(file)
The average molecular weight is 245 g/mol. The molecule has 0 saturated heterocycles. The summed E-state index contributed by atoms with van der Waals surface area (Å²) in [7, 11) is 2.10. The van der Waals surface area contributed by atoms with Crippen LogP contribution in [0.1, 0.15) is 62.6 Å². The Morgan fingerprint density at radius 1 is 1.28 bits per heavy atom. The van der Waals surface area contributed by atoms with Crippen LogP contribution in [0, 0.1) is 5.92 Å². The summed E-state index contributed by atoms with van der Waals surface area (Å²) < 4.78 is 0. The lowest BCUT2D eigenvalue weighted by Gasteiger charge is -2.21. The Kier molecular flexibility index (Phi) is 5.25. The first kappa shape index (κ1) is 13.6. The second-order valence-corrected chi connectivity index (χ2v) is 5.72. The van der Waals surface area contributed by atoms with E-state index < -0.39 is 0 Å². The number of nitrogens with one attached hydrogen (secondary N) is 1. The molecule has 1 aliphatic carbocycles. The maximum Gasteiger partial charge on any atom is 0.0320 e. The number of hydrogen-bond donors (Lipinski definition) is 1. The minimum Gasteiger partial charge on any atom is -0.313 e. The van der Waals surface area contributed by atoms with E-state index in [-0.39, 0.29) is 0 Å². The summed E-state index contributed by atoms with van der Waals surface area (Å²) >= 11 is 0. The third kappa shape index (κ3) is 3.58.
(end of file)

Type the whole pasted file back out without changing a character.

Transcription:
The average molecular weight is 245 g/mol. The molecule has 0 saturated heterocycles. The summed E-state index contributed by atoms with van der Waals surface area (Å²) in [7, 11) is 2.10. The van der Waals surface area contributed by atoms with Crippen LogP contribution in [0.1, 0.15) is 62.6 Å². The Morgan fingerprint density at radius 1 is 1.28 bits per heavy atom. The van der Waals surface area contributed by atoms with Crippen LogP contribution in [0, 0.1) is 5.92 Å². The summed E-state index contributed by atoms with van der Waals surface area (Å²) < 4.78 is 0. The lowest BCUT2D eigenvalue weighted by Gasteiger charge is -2.21. The Kier molecular flexibility index (Phi) is 5.25. The first kappa shape index (κ1) is 13.6. The second-order valence-corrected chi connectivity index (χ2v) is 5.72. The van der Waals surface area contributed by atoms with E-state index < -0.39 is 0 Å². The number of nitrogens with one attached hydrogen (secondary N) is 1. The molecule has 1 aliphatic carbocycles. The maximum Gasteiger partial charge on any atom is 0.0320 e. The number of hydrogen-bond donors (Lipinski definition) is 1. The minimum Gasteiger partial charge on any atom is -0.313 e. The van der Waals surface area contributed by atoms with E-state index in [-0.39, 0.29) is 0 Å². The summed E-state index contributed by atoms with van der Waals surface area (Å²) >= 11 is 0. The third kappa shape index (κ3) is 3.58.